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Minimal example of usage:

    for i in range(10):
        transaction.add(do_stuff, i)

This schedules and runs all ten do_stuff(i), each in its own transaction.
Each one can also add more transactions to run afterwards, and so on.
The call to run() returns when all transactions have completed.

From the API point of view it is as if the do_stuff(i) were run serially
in some random order.  If you use a real implementation instead of this
one (which is here for trying things out), then the transactions can
actually run in parallel on multiple cores.

import sys
import random

print >> sys.stderr, "warning: using lib_pypy/, the emulator"

_pending = {}
_in_transaction = False

class TransactionError(Exception):

def set_num_threads(num):
    """Set the number of threads to use.  In a real implementation,
    the transactions will attempt to use 'num' threads in parallel.

def add(f, *args, **kwds):
    """Register the call 'f(*args, **kwds)' as running a new
    transaction.  If we are currently running in a transaction too, the
    new transaction will only start after the end of the current
    transaction.  Note that if the same or another transaction raises an
    exception in the meantime, all pending transactions are cancelled.
    r = random.random()
    assert r not in _pending    # very bad luck if it is
    _pending[r] = (f, args, kwds)

def add_epoll(ep, callback):
    """Register the epoll object (from the 'select' module).  For any
    event (fd, events) detected by 'ep', a new transaction will be
    started invoking 'callback(fd, events)'.  Note that all fds should
    be registered with the flag select.EPOLLONESHOT, and re-registered
    from the callback if needed.
    for key, (f, args, kwds) in _pending.items():
        if getattr(f, '_reads_from_epoll_', None) is ep:
            raise TransactionError("add_epoll(ep): ep is already registered")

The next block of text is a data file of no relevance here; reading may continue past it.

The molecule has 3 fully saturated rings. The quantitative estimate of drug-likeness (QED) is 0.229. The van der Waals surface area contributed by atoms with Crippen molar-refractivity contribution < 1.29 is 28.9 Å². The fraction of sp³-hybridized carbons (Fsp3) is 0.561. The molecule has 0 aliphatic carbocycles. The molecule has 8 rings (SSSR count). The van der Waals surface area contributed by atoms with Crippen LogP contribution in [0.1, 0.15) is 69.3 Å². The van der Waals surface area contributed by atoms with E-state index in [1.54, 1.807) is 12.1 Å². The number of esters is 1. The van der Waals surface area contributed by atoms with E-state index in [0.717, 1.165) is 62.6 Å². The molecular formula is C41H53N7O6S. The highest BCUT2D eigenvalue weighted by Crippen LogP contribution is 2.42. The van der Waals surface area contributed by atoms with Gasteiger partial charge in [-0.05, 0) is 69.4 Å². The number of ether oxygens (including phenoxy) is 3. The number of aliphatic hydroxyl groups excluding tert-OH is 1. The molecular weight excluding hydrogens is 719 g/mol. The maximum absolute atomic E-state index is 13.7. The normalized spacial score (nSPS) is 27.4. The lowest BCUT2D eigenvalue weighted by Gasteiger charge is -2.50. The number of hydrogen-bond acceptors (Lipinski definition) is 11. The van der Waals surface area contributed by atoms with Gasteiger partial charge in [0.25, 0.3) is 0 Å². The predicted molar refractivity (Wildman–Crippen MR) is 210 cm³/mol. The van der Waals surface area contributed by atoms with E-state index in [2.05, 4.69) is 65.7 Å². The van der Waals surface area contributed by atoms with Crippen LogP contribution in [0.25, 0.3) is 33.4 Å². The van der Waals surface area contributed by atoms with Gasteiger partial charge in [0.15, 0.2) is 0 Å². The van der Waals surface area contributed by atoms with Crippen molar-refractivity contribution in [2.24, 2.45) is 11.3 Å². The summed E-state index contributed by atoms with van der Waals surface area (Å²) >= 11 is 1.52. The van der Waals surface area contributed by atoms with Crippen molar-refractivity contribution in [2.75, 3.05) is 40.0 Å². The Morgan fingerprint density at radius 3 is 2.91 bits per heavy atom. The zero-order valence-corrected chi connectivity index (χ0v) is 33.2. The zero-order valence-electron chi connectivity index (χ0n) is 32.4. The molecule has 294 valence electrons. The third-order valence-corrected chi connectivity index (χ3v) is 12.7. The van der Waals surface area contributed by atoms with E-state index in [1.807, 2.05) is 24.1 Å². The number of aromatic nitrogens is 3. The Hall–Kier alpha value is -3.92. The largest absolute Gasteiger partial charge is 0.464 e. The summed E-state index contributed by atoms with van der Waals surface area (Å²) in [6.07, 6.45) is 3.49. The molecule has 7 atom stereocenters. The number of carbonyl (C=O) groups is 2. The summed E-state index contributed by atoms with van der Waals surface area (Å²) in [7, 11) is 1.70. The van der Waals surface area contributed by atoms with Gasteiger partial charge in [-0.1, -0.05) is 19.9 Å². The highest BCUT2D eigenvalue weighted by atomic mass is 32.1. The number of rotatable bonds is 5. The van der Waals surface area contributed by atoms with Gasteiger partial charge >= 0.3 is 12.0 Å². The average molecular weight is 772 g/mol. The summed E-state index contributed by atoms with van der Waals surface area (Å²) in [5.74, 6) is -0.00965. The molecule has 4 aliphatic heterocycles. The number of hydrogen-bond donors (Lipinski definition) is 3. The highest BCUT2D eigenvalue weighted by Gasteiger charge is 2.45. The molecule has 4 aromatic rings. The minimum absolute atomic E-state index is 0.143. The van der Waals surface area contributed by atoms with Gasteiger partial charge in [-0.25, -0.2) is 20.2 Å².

def poll_reader():
        # assume only one epoll is added.  If the _pending list is
        # now empty, wait.  If not, then just poll non-blockingly.
        if len(_pending) == 0:
            timeout = -1
            timeout = 0
        got = ep.poll(timeout=timeout)
        for fd, events in got:
            add(callback, fd, events)
    poll_reader._reads_from_epoll_ = ep

def remove_epoll(ep):
    """Explicitly unregister the epoll object.  Note that raising an
    exception in a transaction to abort run() also unregisters all epolls.
    However, an epoll that becomes empty (doesn't wait on any fd) is not
    automatically removed; if there is only an empty epoll left and no
    further transactions, and no-one raised an exception, then it will
    basically deadlock.
    for key, (f, args, kwds) in _pending.items():
        if getattr(f, '_reads_from_epoll_', None) is ep:
            del _pending[key]
        raise TransactionError("remove_epoll(ep): ep is not registered")

def run():
    """Run the pending transactions, as well as all transactions started
    by them, and so on.  The order is random and undeterministic.  Must
    be called from the main program, i.e. not from within another
    transaction.  If at some point all transactions are done, returns.
    If a transaction raises an exception, it propagates here; in this
    case all pending transactions are cancelled.
    global _pending, _in_transaction
    if _in_transaction:
        raise TransactionError("recursive invocation of")
    pending = _pending
        _in_transaction = True
        while pending:
            _, (f, args, kwds) = pending.popitem()
            f(*args, **kwds)
        _in_transaction = False
        pending.clear()   # this is the behavior we get with interp_transaction

class local(object):
    """Thread-local data.  Behaves like a regular object, but its content
    is not shared between multiple concurrently-running transactions.
    It can be accessed without conflicts.

    It can be used for purely transaction-local data that needs to be
    stored in a single global object.  As long as the data is not needed
    after the transaction, e.g. because it is removed before the
    transaction ends, using a "local" instance avoids conflicts which
    would otherwise systematically trigger.

    Values that remain in a "local" instance after the end of a
    transaction are visible in the next transaction that happens to be
    executed on the same thread.  This can be used for long-living
    caches that store values that are (1) not too costly to compute,
    because they will end up being computed once per thread; and (2) not
    too memory-hungry, because of the replicated storage.